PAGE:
Molecular and Cellular Mechanisms of Neural Homeostasis
The nervous system is characterized by a remarkably elaborate cellular architecture able to receive, integrate, store information, and to orchestrate appropriate responses of the rest of the body.
One of the most important functions of this complex system is its ability to change its structure and function in response to altered external information input.
With this in mind, the guiding principles of this initiative are to explore the fundamental molecular and cellular processes that lead the nervous system to be able to:
- Acquire and maintain a homeostatic state during development.
- Achieve homeostasis during adult life.
- Adjust to new set-points in response to a harmful event.
Our initiative is ready to take up the challenge of investigating and understanding how “the unstable stuff of which we are composed has learned the trick of maintaining stability” (Cannon, 1932).
Summary of the Research Programme
The guiding principle of the research performed in the CRC1080 can be summarized as follows: We explore the fundamental molecular-cellular, circuit- and systems-level processes that enable the nervous system to maintain the functionality, adaptability and flexibility of its network components during adult life. We not only seek to understand how “the unstable stuff of which we are composed has learned the trick of maintaining stability” (from Cannon, 1932) but also how it remains an open and flexible system. We are aware that numerous mechanisms operating on different scales are involved here; therefore, our approach includes projects which analyze molecular mechanisms of circuit maintenance and, as a consequence, diverse classes of genes, including those that encode transcription factors, signaling molecules, transporters, or molecules that control cell-cell interaction and communication (Area A and B). In a new section developed for the next period of funding (Area C) we aim to link the molecular and cellular levels to projects analyzing circuit- and systems-level homeostatic mechanisms.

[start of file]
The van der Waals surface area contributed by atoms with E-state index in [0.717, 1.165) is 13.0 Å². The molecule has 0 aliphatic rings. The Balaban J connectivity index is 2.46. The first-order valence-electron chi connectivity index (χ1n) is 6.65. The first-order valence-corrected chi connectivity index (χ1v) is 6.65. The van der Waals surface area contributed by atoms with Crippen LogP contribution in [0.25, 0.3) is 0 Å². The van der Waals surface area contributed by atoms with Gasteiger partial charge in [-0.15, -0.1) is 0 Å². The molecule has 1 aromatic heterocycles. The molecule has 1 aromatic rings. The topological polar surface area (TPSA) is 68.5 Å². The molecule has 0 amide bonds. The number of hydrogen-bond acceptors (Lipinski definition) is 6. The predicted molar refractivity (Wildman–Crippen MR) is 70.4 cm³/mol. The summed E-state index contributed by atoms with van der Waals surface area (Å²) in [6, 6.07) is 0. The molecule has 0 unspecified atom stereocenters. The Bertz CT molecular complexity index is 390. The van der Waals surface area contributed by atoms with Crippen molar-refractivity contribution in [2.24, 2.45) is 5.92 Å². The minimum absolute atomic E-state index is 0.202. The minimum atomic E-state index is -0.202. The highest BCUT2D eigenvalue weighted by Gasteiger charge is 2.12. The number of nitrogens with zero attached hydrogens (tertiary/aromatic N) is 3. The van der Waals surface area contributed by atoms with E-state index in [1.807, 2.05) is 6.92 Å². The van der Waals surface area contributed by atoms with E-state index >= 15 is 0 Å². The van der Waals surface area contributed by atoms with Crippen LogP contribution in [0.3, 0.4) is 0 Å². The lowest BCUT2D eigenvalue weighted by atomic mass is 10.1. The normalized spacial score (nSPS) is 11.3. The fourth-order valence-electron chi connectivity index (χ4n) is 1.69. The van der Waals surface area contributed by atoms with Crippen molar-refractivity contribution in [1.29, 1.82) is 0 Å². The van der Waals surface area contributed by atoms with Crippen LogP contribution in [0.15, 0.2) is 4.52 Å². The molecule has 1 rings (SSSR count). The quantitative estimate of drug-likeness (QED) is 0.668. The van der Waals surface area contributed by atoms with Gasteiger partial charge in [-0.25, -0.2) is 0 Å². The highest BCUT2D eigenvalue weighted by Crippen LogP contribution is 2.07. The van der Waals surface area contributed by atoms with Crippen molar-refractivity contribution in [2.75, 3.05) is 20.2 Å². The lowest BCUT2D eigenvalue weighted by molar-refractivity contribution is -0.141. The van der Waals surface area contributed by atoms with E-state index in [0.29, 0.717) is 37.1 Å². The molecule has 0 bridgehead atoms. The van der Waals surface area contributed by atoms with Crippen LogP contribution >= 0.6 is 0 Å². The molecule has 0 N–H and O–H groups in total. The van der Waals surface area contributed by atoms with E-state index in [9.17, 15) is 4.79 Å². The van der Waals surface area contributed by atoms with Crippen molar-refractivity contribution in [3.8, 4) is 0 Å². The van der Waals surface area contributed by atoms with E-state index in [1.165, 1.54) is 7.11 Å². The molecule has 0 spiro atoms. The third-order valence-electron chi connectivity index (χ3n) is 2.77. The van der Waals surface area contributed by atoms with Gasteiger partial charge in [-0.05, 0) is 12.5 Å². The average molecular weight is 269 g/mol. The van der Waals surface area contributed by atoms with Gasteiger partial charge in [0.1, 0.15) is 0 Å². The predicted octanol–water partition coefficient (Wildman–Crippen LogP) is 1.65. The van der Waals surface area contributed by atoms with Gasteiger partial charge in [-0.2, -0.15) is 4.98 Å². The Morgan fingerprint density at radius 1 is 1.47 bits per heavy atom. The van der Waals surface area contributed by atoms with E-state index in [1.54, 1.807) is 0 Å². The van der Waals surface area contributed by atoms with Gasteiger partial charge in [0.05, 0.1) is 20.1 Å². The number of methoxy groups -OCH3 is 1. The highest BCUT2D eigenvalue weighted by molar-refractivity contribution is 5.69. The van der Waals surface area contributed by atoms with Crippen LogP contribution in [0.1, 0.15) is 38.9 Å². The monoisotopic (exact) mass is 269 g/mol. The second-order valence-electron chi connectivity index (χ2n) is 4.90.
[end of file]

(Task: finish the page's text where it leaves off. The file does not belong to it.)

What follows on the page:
Our research is not limited to a single set of genes, cell types, pathological processes or structures. Instead, we draw on the strengths of different experimental approaches to elucidate the chain of events that constitutes homeostasis in the nervous system. Together, our laboratories offer expertise in molecular and cell biology, biochemistry, morphology, imaging, electrophysiology, clinical as well as computational competence. Nevertheless, we are aware that the issue of neural homeostasis cannot be answered comprehensively within one research network alone, and therefore, as a consortium, we also interact with international centers including the Institute de Neurobiologie de la Méditerranée (INMED), Yale University School of Medicine, Columbia University, California Institute of Technology, Harvard Medical School, NeuroCentre Magendie, Université Bordeaux, University of California Berkeley, Hebrew University, Jerusalem, and Hôpital de la Pitié-Salpêtrière. Within this research network, it is the ultimate goal of this collaborative research center to understand the importance of homeostatic mechanisms for the brain.